There are currently outbreaks at three hospitals in Calgary and five in Edmonton. There is also one additional hospital in Calgary with units under watch. 

Dr. Laurie-Ann Baker, an ER doctor and associate zone medical director with Alberta Health Services (AHS), said their biggest focus right now is on the Peter Lougheed Centre in Calgary, which has six cases on three units.

One person has died due to the outbreaks at the PLC. 

“We want to avoid hospitals and the community becoming overwhelmed,” she said.

Here’s the regional breakdown of active cases reported on Wednesday:

  • Edmonton zone: 2,642, up from 2,581 on Tuesday.
  • Calgary zone: 2,610, up from 2,532.
  • North zone: 400, down from 413.
  • South zone: 333, up from 317.
  • Central zone: 224, down from 235.
  • Unknown: 21, down from 32. 

Find out which neighbourhoods or communities have the most cases, how hard people of different ages have been hit, the ages of people in hospital, how Alberta compares to other provinces and more in: Here are the latest COVID-19 statistics for Alberta — and what they mean

What you need to know today in Canada:

As of 10:30 a.m. ET on Thursday, provinces and territories in Canada had reported a cumulative total of 249,216 confirmed or presumptive coronavirus cases. Provinces and territories listed 205,647 as recovered or resolved. A CBC News tally of deaths based on provincial reports, regional health information and CBC’s reporting stood at 10,278.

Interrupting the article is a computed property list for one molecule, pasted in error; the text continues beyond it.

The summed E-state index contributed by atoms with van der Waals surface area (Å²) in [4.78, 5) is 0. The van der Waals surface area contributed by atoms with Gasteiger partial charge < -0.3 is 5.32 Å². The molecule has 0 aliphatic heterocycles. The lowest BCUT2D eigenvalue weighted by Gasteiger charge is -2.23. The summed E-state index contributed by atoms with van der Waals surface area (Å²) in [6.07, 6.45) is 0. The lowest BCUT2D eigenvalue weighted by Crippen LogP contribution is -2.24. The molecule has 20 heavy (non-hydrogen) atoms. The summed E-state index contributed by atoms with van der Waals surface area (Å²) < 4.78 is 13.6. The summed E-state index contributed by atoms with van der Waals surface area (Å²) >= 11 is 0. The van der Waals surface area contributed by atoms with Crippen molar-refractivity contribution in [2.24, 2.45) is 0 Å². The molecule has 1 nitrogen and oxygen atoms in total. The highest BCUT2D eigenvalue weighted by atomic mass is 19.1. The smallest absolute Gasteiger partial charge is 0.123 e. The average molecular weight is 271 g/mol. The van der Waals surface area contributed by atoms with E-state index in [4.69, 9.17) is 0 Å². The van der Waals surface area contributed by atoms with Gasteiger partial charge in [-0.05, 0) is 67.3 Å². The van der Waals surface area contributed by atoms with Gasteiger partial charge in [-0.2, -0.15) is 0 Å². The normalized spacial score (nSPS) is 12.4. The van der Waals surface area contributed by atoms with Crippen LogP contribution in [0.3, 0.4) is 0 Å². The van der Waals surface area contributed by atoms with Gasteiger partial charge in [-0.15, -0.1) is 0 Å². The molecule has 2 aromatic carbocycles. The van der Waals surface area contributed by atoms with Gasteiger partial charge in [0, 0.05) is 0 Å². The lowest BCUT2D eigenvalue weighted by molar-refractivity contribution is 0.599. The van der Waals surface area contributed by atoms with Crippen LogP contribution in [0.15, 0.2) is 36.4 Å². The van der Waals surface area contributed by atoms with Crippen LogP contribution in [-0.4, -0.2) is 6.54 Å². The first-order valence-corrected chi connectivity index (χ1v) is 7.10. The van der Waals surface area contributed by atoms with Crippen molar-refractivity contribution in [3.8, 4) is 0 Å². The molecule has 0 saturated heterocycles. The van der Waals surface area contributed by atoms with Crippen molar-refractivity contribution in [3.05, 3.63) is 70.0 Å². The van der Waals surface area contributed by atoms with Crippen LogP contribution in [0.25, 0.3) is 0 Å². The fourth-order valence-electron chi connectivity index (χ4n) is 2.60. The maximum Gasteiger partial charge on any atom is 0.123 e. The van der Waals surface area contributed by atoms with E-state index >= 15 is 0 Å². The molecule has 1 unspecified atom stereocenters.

Canada has quietly revised its guidelines on how COVID-19 spreads to include the risk of aerosol transmission, weeks after other countries and international health organizations acknowledged the airborne threat of the coronavirus.

“SARS-CoV-2, the virus that causes COVID-19, spreads from an infected person to others through respiratory droplets and aerosols created when an infected person coughs, sneezes, sings, shouts, or talks,” the updated guidance said. 

“The droplets vary in size from large droplets that fall to the ground rapidly (within seconds or minutes) near the infected person, to smaller droplets, sometimes called aerosols, which linger in the air under some circumstances.”

Ontario reported 998 additional cases of COVID-19 on Thursday. Of those new cases, 350 were found in Toronto, 269 in Peel and 71 in York Region. The seven-day average for cases is now up to 982. Updated hospitalization data was not yet available, but as of Wednesday, the province had reported 367 hospitalizations, with 75 in ICU.

It is moving to a colour-coded system to communicate what regions are under what restrictions, saying the new system will be an “early warning system” and allow the province to scale public health measures based on what’s happening in a given region.